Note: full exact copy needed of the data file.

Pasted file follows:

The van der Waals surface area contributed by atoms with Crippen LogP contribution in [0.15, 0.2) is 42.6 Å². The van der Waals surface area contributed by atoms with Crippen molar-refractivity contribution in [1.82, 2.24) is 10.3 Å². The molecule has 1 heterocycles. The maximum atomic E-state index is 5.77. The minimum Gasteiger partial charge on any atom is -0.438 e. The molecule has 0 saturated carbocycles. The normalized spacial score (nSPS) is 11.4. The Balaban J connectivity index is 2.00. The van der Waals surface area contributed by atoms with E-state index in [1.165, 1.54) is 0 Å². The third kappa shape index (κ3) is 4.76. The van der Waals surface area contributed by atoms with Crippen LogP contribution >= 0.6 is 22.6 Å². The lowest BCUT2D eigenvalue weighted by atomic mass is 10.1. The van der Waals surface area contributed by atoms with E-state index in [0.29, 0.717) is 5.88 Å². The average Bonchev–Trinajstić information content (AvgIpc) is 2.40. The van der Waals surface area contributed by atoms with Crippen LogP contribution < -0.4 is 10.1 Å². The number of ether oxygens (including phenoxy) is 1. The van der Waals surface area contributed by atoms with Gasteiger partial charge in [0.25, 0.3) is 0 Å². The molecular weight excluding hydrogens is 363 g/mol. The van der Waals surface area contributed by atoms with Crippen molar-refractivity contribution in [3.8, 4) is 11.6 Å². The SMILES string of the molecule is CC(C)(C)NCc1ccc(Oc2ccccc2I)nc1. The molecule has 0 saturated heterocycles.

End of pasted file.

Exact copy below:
The van der Waals surface area contributed by atoms with Crippen LogP contribution in [0.15, 0.2) is 42.6 Å². The van der Waals surface area contributed by atoms with Crippen molar-refractivity contribution in [1.82, 2.24) is 10.3 Å². The molecule has 1 heterocycles. The maximum atomic E-state index is 5.77. The minimum Gasteiger partial charge on any atom is -0.438 e. The molecule has 0 saturated carbocycles. The normalized spacial score (nSPS) is 11.4. The Balaban J connectivity index is 2.00. The van der Waals surface area contributed by atoms with E-state index in [1.165, 1.54) is 0 Å². The third kappa shape index (κ3) is 4.76. The van der Waals surface area contributed by atoms with Crippen LogP contribution >= 0.6 is 22.6 Å². The lowest BCUT2D eigenvalue weighted by atomic mass is 10.1. The van der Waals surface area contributed by atoms with E-state index in [0.29, 0.717) is 5.88 Å². The average Bonchev–Trinajstić information content (AvgIpc) is 2.40. The van der Waals surface area contributed by atoms with Crippen LogP contribution < -0.4 is 10.1 Å². The number of ether oxygens (including phenoxy) is 1. The van der Waals surface area contributed by atoms with Gasteiger partial charge in [0.25, 0.3) is 0 Å². The molecular weight excluding hydrogens is 363 g/mol. The van der Waals surface area contributed by atoms with Crippen molar-refractivity contribution in [3.8, 4) is 11.6 Å². The SMILES string of the molecule is CC(C)(C)NCc1ccc(Oc2ccccc2I)nc1. The molecule has 0 saturated heterocycles.